By Lorraine Heath
Avon, $7.99, 384 pages
Devastated by the loss of his wife, the Duke of Lovingdon has spent years drowning himself in his vices. Nothing matters, not even pleasure, until Grace Mabry knocks on his bedchamber door. Calling upon their childhood friendship, Grace asks Lovingdon to lend his recent experience with sinning to her pursuit of a husband. Grace needs help identifying a suitor who will love her despite her sizable dowry and secret “imperfection.” When Lovingdon refuses, Grace resigns herself to another season spent doubting her suitors’ motivations, but ultimately her sincerity wins him over.
When the Duke Was Wicked unfolds as an unexpectedly moving story of love reclaimed. For Lovingdon, the unacceptable risk of love is the devastation of loss. Loving a woman again, especially a woman like Grace, could be more than his damaged heart can handle. Grace carries her own scars and hopes that love – even love lost too soon – will be worth whatever pain may follow.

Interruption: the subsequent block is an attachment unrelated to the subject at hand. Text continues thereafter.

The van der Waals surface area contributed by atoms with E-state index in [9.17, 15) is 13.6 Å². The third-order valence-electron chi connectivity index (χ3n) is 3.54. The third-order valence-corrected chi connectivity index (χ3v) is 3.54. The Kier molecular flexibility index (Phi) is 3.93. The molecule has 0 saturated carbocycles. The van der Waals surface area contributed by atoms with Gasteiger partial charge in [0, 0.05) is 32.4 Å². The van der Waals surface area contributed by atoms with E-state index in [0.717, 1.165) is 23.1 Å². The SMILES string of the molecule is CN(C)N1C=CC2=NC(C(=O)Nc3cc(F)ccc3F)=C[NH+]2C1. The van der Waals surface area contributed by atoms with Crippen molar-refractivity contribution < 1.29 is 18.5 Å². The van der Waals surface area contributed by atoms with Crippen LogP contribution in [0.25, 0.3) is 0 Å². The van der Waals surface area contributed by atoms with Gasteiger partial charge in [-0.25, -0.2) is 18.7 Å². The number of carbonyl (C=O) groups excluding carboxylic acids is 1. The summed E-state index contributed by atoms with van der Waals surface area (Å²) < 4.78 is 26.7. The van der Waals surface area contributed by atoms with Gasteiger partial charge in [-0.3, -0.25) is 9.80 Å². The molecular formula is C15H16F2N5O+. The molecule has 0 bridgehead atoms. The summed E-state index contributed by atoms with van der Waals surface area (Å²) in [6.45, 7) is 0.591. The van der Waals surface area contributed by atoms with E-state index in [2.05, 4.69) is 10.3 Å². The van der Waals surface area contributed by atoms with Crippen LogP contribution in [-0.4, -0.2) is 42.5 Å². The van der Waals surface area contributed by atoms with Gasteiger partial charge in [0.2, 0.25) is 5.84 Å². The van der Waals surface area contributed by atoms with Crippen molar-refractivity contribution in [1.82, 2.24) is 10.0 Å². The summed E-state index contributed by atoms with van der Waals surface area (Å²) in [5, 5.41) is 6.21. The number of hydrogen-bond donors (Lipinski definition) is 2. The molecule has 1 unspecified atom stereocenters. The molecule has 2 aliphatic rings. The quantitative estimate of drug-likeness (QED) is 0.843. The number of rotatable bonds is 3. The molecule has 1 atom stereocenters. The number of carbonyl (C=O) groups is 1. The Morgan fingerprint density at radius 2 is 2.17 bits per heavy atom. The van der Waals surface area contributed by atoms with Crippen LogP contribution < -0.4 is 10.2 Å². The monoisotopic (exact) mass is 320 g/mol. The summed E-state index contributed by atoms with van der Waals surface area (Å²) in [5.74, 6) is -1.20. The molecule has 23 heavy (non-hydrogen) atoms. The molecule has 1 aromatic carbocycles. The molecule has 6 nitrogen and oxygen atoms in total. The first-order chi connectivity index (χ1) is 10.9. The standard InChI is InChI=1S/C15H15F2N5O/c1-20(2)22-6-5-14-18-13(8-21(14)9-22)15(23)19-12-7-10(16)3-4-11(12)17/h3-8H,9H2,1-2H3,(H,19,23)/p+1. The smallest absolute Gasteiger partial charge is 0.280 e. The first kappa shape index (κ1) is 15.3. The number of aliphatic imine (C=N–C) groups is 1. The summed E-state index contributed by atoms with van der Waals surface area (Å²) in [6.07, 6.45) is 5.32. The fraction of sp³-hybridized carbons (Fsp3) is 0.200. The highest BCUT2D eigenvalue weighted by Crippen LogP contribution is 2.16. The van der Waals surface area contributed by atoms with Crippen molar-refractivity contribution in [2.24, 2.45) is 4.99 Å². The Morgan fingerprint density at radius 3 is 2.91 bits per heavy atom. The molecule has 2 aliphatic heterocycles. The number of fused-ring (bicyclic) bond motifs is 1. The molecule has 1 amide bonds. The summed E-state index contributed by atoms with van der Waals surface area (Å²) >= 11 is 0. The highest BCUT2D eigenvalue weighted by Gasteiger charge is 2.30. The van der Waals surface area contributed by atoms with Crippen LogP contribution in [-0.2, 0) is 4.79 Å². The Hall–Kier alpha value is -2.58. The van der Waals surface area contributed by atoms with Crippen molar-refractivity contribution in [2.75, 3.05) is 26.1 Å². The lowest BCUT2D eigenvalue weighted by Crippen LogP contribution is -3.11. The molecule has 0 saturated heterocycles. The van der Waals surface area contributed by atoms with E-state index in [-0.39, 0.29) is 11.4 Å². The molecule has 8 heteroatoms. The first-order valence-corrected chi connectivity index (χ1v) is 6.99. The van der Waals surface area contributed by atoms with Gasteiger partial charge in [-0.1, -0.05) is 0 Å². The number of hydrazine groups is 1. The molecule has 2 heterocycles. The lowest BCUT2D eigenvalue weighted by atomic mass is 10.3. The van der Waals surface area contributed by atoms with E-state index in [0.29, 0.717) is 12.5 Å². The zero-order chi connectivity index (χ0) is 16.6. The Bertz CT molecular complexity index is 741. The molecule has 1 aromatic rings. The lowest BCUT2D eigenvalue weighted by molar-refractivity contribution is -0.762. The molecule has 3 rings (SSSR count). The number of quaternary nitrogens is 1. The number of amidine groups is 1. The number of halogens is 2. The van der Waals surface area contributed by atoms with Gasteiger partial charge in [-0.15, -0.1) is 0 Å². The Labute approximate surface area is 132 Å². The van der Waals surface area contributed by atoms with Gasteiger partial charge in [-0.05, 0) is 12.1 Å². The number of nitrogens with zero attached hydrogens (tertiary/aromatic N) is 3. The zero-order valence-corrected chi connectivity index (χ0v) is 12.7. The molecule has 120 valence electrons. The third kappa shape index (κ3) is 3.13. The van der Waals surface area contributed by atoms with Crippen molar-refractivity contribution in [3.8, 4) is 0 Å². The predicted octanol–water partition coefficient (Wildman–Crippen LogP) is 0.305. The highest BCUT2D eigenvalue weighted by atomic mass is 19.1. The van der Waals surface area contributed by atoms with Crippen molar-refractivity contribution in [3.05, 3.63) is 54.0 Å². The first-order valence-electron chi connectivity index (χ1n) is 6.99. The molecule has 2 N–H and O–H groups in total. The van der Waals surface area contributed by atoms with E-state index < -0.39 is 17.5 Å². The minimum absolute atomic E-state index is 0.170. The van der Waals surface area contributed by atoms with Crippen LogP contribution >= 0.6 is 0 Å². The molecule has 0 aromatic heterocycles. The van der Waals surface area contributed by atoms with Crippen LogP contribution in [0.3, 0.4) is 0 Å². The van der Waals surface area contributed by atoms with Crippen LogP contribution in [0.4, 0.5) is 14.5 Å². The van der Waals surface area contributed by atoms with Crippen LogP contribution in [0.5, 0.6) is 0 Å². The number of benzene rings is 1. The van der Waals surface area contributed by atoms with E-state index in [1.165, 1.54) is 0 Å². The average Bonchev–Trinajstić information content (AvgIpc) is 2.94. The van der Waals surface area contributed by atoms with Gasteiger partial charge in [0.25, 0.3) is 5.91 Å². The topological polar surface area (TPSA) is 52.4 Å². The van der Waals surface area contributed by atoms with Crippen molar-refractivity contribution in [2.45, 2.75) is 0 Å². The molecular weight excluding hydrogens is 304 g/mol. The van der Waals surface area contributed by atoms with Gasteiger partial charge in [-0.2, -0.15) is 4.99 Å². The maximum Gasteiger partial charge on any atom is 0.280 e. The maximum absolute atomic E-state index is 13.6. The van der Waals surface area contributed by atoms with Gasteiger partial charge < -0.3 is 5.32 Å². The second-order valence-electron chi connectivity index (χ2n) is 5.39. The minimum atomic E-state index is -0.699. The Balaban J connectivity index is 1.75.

Though the novel initially relies upon familiarity with characters from a previous series, When the Duke Was Wicked is independently enjoyable. Additionally, readers who have lived with cancer or have an interest in medical history will appreciate the glimpse of historical diagnosis and treatment of cancer. Lovable characters, memorable dialogue, and an expertly crafted storyline make this a satisfying and promising introduction to Heath’s newest series.
Reviewed by McKenzie Workman